• Bai, X. et al. (2016). Multimode Monitoring of Oxy-gas Combustion through Flame Imaging, Principal Component Analysis and Kernel Support Vector Machine. Combustion Science and Technology [Online] 189:776-792. Available at: http://dx.doi.org/10.1080/00102202.2016.1250749.
    This paper presents a method for the multimode monitoring of combustion stability under different oxy-gas fired conditions based on flame imaging, principal component analysis and kernel support vector machine (PCA-KSVM) techniques. The images of oxy-gas flames are segmented into premixed and diffused regions through Watershed Transform method. The weighted color and texture features of the diffused and premixed regions are extracted and projected into two subspaces using the PCA to reduce the data dimensions and noises. The multi-class KSVM model is finally built based on the flame features in the principal component subspace to identify the operation condition. Two classic multivariate statistic indices, i.e. Hotelling’s T2 and squared prediction error (SPE), are used to assess the normal and abnormal states for the corresponding operation condition. The experimental results obtained on a lab-scale oxy-gas rig show that the weighted color and texture features of the defined diffused and premixed regions are effective for detecting the combustion state and that the proposed PCA-KSVM model is feasible and effective to monitor a combustion process under variable operation conditions.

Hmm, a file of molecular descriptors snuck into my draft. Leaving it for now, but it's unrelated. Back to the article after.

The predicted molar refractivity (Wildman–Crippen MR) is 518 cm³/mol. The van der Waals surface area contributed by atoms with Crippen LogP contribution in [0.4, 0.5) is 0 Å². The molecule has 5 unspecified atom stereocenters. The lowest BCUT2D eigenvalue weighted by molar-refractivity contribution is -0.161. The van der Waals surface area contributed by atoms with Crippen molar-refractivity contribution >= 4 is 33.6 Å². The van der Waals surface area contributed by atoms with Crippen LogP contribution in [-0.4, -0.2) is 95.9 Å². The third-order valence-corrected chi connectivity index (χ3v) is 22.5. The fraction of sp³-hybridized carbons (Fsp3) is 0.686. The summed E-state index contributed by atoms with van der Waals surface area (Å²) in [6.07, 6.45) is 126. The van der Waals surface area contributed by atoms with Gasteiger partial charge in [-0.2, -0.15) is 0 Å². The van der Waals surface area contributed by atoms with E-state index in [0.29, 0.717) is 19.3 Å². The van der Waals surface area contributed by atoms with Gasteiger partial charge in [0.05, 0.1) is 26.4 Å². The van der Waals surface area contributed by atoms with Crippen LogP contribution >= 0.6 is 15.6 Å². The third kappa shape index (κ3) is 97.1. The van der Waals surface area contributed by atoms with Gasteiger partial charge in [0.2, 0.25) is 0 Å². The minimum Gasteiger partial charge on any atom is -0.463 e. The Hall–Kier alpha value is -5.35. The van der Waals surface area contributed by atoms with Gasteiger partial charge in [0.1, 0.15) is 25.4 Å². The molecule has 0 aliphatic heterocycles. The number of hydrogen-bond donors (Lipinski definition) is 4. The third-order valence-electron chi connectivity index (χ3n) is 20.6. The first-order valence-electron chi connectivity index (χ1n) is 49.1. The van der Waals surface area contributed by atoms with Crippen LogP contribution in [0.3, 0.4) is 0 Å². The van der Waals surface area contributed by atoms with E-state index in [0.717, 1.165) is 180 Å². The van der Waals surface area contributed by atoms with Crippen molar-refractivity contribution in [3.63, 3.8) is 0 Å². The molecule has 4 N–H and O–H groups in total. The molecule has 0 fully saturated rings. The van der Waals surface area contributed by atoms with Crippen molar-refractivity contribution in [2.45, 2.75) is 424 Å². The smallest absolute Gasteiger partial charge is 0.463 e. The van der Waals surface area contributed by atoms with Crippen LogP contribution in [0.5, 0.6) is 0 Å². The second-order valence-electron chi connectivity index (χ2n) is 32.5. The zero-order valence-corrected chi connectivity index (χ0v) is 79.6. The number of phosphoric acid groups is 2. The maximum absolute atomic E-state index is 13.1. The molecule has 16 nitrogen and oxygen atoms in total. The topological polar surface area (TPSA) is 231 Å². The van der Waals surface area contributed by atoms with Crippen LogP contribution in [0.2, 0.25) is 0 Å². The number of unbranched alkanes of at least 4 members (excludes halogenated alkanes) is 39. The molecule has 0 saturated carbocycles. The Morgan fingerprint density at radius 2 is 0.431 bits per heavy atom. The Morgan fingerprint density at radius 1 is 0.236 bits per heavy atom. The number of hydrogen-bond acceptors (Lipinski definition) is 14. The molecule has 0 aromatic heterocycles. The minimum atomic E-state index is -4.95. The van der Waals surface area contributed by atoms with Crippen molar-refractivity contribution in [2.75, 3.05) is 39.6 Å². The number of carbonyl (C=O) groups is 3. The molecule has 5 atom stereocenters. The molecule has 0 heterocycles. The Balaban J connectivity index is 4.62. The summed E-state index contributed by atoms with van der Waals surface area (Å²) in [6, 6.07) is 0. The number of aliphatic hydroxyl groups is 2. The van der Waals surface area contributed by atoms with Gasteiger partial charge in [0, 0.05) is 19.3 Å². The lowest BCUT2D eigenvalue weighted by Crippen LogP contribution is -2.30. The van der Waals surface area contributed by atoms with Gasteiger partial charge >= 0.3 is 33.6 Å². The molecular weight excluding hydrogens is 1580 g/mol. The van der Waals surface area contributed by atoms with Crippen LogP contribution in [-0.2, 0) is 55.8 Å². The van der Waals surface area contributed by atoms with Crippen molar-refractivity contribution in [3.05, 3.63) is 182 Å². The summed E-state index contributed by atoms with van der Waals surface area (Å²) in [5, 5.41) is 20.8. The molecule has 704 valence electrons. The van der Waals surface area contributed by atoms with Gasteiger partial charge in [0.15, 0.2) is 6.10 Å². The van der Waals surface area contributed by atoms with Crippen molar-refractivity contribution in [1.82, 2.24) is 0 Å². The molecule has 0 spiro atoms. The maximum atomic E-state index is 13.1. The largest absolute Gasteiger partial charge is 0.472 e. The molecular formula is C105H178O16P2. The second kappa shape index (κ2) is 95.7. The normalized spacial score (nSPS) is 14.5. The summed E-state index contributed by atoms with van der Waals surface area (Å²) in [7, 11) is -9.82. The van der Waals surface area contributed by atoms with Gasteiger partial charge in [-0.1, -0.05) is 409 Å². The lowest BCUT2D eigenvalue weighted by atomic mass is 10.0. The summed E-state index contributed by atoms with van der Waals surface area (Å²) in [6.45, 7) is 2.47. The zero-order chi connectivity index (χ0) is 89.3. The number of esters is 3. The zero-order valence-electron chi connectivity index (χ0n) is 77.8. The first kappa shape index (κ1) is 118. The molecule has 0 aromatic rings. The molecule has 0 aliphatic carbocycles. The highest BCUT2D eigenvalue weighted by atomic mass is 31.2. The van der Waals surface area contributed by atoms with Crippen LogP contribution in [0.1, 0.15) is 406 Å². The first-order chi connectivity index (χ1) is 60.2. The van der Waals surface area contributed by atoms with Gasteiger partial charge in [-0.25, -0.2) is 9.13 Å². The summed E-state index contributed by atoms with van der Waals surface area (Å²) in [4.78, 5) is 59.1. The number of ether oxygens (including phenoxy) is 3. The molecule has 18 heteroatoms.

• Humphries, G. et al. (2015). A simple photoacoustic method for the in situ study of soot distribution in flames. Applied Physics B [Online] 119:709-715. Available at: https://doi.org/10.1007/s00340-015-6132-y.
    This paper presents a simple photoacoustic technique capable of quantifying soot volume fraction across a range of flame conditions. The output of a high-power (30 W) 808-nm cw-diode laser was modulated in order to generate an acoustic pressure wave via laser heating of soot within the flame. The generated pressure wave was detected using a micro-electro-mechanical microphone mounted close to a porous-plug flat-flame burner. Measurements were taken using the photoacoustic technique in flames of three different equivalence ratios and were compared to laser-induced incandescence. The results presented here show good agreement between the two techniques and show the potential of the photoacoustic method as a way to measure soot volume fraction profiles in this type of flame. We discuss the potential to implement this technique with much lower laser power than was used in the experiments presented here.
  • Hossain, M. et al. (2015). Study on Direct Flame Solid Oxide Fuel Cell Using Flat Burner and Ethylene Flame. ECS Transactions [Online] 68:1989-1999. Available at: http://dx.doi.org/10.1149/06801.1989ecst.